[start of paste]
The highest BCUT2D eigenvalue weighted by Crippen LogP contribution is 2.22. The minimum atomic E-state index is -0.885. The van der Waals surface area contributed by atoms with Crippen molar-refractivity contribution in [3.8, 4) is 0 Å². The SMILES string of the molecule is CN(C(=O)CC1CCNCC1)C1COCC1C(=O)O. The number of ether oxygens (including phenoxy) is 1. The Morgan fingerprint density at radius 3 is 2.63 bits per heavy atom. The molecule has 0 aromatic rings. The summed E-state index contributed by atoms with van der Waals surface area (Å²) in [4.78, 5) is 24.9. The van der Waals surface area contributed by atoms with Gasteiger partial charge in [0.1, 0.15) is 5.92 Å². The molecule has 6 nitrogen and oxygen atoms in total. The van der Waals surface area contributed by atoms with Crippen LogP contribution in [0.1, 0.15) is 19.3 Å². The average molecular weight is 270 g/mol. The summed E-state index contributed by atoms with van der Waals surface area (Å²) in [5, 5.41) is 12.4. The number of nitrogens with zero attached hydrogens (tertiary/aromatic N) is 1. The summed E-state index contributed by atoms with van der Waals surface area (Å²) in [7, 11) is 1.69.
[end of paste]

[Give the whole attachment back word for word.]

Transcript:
The highest BCUT2D eigenvalue weighted by Crippen LogP contribution is 2.22. The minimum atomic E-state index is -0.885. The van der Waals surface area contributed by atoms with Crippen molar-refractivity contribution in [3.8, 4) is 0 Å². The SMILES string of the molecule is CN(C(=O)CC1CCNCC1)C1COCC1C(=O)O. The number of ether oxygens (including phenoxy) is 1. The Morgan fingerprint density at radius 3 is 2.63 bits per heavy atom. The molecule has 0 aromatic rings. The summed E-state index contributed by atoms with van der Waals surface area (Å²) in [4.78, 5) is 24.9. The van der Waals surface area contributed by atoms with Gasteiger partial charge in [0.1, 0.15) is 5.92 Å². The molecule has 6 nitrogen and oxygen atoms in total. The van der Waals surface area contributed by atoms with Crippen LogP contribution in [0.1, 0.15) is 19.3 Å². The average molecular weight is 270 g/mol. The summed E-state index contributed by atoms with van der Waals surface area (Å²) in [5, 5.41) is 12.4. The number of nitrogens with zero attached hydrogens (tertiary/aromatic N) is 1. The summed E-state index contributed by atoms with van der Waals surface area (Å²) in [7, 11) is 1.69.